Great topic!

  8. Like the other readers say, me too…I’m often worried if my companion animals are having a happy life being with me….especially cats…because dogs are very loyal animal and they love having their owners, but cats….ours are all from outside and we took their outside life away….of course for their safety though…..I ask myself, what if cats love being outside in their life….am I wasting their lives? still can’t find the answer….

  9. Living as close to their nature is the best way for a dog, cat, animal to live. Not altered for “our” benefit. Your post makes an excellent point about what the “treat happiness etc” conditioning can result in. Good point. Doesn’t mean to stop treats, toys, etc. but understand the purpose and keep the animals welfare in mind first and foremost, not ones own.

  10. TOO MUCH HAPPINESS???? NEVER could THAT be. BRING IT ON. That is what Ernie and I (Frankie Furter) say…. BRING IT ON.

  11. I don’t have a lot of expressions, so Mom never knows for sure if I’m happy. She thinks I’m happiest when we are walking and I am being well behaved. I think I am happiest when we are cuddling and resting together.

    Love and licks,
    Cupcake

  12. I definitely believe it’s important for an animal to be happy. They have emotions, just like humans. They have more complex psychological and emotional systems than most people realize, but that science is just now discovering. If someone has a pet, it’s critical for that animal to be happy within that environment. That way they’ll be more protective and loving towards the humans in the home, which turns out best for everyone.

  13. Dogs are people too, so yeah, they should be happy. They can sense if you are happy or not, and try to comfort you when you are sick or hurting, so why shouldn’t try to make them happy also? It takes so little, an extra hug or cuddle, and gives them so much reassurance. And so little effort on your part, so give them that extra belly rub or hug and see how rewarding it is to both of you.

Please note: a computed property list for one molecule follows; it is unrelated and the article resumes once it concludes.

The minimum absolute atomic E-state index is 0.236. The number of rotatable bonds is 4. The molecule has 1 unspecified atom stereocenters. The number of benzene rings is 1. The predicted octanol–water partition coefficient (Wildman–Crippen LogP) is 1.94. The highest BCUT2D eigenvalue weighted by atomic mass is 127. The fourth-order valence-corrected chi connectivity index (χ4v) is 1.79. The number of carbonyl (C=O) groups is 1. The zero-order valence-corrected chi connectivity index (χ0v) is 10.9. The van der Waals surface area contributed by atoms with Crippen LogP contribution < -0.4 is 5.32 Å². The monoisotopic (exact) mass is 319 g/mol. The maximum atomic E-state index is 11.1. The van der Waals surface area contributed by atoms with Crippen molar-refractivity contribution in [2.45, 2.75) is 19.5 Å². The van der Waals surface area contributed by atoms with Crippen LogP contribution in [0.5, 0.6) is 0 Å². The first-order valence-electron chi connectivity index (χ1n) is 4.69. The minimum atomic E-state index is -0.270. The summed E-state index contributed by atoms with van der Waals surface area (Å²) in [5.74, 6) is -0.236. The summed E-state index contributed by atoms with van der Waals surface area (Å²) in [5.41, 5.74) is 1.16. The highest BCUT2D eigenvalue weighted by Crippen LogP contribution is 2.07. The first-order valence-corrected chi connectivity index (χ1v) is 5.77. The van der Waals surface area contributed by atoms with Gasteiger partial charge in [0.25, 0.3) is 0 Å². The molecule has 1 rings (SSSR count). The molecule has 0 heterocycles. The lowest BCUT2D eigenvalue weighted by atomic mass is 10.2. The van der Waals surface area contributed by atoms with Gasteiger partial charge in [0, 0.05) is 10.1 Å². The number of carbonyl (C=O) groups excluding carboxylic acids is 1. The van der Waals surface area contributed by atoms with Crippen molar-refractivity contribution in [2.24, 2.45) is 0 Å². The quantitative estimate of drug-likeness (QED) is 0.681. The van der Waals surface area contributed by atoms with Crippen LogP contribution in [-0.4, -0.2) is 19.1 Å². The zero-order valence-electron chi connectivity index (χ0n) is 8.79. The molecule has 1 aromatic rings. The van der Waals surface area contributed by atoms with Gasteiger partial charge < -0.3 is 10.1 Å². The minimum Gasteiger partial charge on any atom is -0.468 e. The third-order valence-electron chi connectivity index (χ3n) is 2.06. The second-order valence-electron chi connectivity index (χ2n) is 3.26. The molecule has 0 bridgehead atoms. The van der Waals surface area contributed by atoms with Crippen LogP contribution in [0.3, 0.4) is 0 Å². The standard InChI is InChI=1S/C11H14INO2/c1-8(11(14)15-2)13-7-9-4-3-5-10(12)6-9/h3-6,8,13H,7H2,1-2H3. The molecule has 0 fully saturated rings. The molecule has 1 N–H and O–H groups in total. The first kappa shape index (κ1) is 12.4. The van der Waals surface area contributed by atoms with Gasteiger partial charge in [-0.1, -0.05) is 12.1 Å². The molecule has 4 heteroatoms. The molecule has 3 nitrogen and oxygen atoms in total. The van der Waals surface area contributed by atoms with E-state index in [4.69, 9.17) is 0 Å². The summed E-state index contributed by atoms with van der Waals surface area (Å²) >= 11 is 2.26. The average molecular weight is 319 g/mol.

14. What’s too happy for a pet? Rumpy, for having Jen home and giving you cookies makes you extremely happy. Can you be too happy, errr. no. Fundamentally you are a happy dog. Somethings may make you happier, but you are a happy dog. You even had a sense of humor with your teeth.

    BJ was blatant about his unhappiness with a recent situation with a foster dog i was going to adopt. He showed me clearly when he was unhappy. As soon as the foster was out of the house, BJ’s mood completely changed. He is now a happy pup.

  15. As long as people don’t confuse “happy” with over indulged and spoiled, so that they create brats and monsters (just the same as with human children), then no, I do not believe there can be too much happiness. It is when happiness is confused with overindulgence and appeasement of every whim/the inability to say no and set boundaries that then the “too much” part comes in to play.

  16. A lifetime of their company has shown me that dogs are intrinsically happy creatures, content with giving and receiving love and, as such, an example to humankind. Misuse and cruelty can subvert a dog’s optimistic, cheerful, outgoing disposition but the strong desire to love and share joy is difficult to eradicate completely. Kemo Sabe and Pip x

  17. I think we should do everything we can to make them content. I mean arranging for them to have everything they need depending on the animal, not the things humans want and enjoy. For example, speaking personally, I’d rather go on a long hike than have a birthday cake.

  18. What a compelling subject! I do not think our 4 leggeds can be ‘too happy’. They are thinking feeling beings. Maybe they do not have complex reasoning skills (altho I think they just might) our 4 leggeds feel a range of emotions.
    Nylablue came to me as a mystery. She was aloof & polite. She did her own thing & accepted the food, toys & shelter provided. Was she happy? From my point of view she did not ‘appear’ happy; just ‘there’ if that makes sense.
    We started to bond 3 months after she was with me (after I was assaulted & almost killed). From that point on she & I became closer & closer. I see that my LOVE has made her happy. The gifts I give her & the gifts sent make her happy. Me singing to her & kissing her makes her happy. Being out on a warm day in her Condo makes her VERY happy!!!!
    This has been my mission since I rescued Nylablue. To make her as healthy as I could & to give her the chance to know love & be happy!!!
    Despite her health problems & Vetting she is still very happy & so am I….
    Sherri-Ellen & Nylablue ❤ ❤